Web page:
The stressor criterion, with its historical antecedents to war-related trauma from the Civil War, World War I and especially World War II, clearly infers that the stressor must come from the environment and that the individual must react with fear (acute activation of the sympathetic nervous system).
Diagnosis of PTSD
To test the applicability of the DSM-IV stressor event, the following clinical vignettes have been prepared. After perusing each brief summary, the reader should judge the adequacy of the stressor to initiate PTSD.
- A patient was involved in an accident with several other vehicles, in which one person was killed and several others seriously injured. The patient miraculously did not suffer any physical injury, and his automobile sustained only minor damage. Could the unscathed victim develop PTSD following the accident?
- An individual picks up the telephone and hears an airline official compassionately state that both of her parents have been killed in an airplane crash. Could this event precipitate PTSD?
- You are at the bedside of your elderly mother who is recovering from a myocardial infarct when suddenly she grabs her chest, gasps, closes her eyes and stops breathing. The cardiac monitor triggers an alarm summoning emergency medical personnel. After a valiant effort, the doctor informs you that your mother has died. Can this experience precipitate PTSD?
- If the accounts of sexual harassment brought by Anita Hill against Justice Clarence Thomas and Paula Jones against President Bill Clinton were true, could these incidents precipitate PTSD?
- A middle-aged woman with a diagnosis of colon cancer submits to surgery, radiation and chemotherapy. Later, in the context of a malpractice suit, she claims that these stressors precipitated PTSD. Do you agree?
To assist in the evaluation of these vignettes, clinicians may find the traumatic principle helpful. Simply stated, the traumatic principle is: "Any environmental stimulus which poses a realistic threat to life or limb, if perceived by one or, more likely, a combination of the five sensory pathways to the brain, if cognitively interpreted as dangerous (a serious threat to life or physical integrity to self or others), and followed by intense stimulation of the sympathetic nervous system, whether it produces physical injury or not, can be regarded as a traumatic event which can precipitate PTSD in a vulnerable individual who is in the zone of danger" (Scrignar, 1996). Of course, genetics and developmental factors play a role in predisposition, and it appears that there is a relationship between vulnerability and the intensity of the stressor. Physical injury is not a prerequisite for PTSD; however, physical injury increases the probability that PTSD will develop. When the parameters of the traumatic principle are fulfilled, DSM-IV criteria for PTSD must be met before a diagnosis is finalized.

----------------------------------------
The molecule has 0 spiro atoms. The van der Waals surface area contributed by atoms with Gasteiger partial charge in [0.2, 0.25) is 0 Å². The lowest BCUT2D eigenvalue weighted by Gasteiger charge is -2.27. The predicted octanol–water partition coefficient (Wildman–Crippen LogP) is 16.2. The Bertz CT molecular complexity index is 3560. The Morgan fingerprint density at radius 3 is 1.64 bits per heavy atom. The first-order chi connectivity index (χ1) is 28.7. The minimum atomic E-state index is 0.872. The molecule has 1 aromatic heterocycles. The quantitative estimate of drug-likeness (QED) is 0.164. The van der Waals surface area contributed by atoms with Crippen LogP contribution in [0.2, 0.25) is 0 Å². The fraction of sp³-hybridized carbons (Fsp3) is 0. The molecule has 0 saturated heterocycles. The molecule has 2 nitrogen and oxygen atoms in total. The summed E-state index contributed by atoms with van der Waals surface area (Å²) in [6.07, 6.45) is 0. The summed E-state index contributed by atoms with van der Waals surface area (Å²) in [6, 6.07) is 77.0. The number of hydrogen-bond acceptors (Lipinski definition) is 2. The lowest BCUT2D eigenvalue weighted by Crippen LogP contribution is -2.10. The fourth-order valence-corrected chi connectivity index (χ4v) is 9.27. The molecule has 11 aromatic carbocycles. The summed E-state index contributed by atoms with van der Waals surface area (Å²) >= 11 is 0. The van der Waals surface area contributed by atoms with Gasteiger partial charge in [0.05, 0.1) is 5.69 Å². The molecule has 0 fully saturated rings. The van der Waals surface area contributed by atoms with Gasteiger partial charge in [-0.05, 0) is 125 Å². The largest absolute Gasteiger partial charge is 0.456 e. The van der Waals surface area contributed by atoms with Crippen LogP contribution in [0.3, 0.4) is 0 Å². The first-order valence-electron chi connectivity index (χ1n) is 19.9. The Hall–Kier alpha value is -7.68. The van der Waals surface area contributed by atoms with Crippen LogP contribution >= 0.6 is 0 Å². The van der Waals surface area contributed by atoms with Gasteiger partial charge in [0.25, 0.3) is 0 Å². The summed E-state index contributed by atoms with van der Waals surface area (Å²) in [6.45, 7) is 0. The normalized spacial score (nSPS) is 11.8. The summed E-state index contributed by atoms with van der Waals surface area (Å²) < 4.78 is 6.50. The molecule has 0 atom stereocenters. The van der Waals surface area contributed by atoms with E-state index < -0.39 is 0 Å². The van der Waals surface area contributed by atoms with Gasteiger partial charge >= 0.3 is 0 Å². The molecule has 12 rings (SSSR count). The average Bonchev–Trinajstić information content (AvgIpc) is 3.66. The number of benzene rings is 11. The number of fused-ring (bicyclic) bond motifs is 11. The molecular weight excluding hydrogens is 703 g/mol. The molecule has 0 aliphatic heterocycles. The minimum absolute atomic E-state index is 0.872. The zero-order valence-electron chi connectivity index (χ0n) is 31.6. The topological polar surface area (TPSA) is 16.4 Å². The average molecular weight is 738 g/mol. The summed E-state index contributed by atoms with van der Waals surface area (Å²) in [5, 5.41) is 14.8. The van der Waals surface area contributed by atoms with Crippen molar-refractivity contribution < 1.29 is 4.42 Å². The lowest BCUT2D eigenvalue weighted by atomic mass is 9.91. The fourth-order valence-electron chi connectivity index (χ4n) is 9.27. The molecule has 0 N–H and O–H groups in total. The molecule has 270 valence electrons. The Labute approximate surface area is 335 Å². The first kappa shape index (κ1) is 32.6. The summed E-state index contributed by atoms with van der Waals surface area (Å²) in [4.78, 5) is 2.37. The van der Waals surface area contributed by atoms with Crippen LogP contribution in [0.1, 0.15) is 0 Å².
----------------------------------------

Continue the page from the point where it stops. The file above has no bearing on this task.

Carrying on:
Discussion of PTSD Diagnosis
Although not physically injured, the man in the first vignette witnessed, experienced and was confronted with a situation that was potentially life-threatening, and he was quite frightened by the accident. One person was killed and several were seriously injured; therefore, the situation did pose a realistic threat to the patient, and he was in the zone of danger. As the accident developed, he thought he was going to die.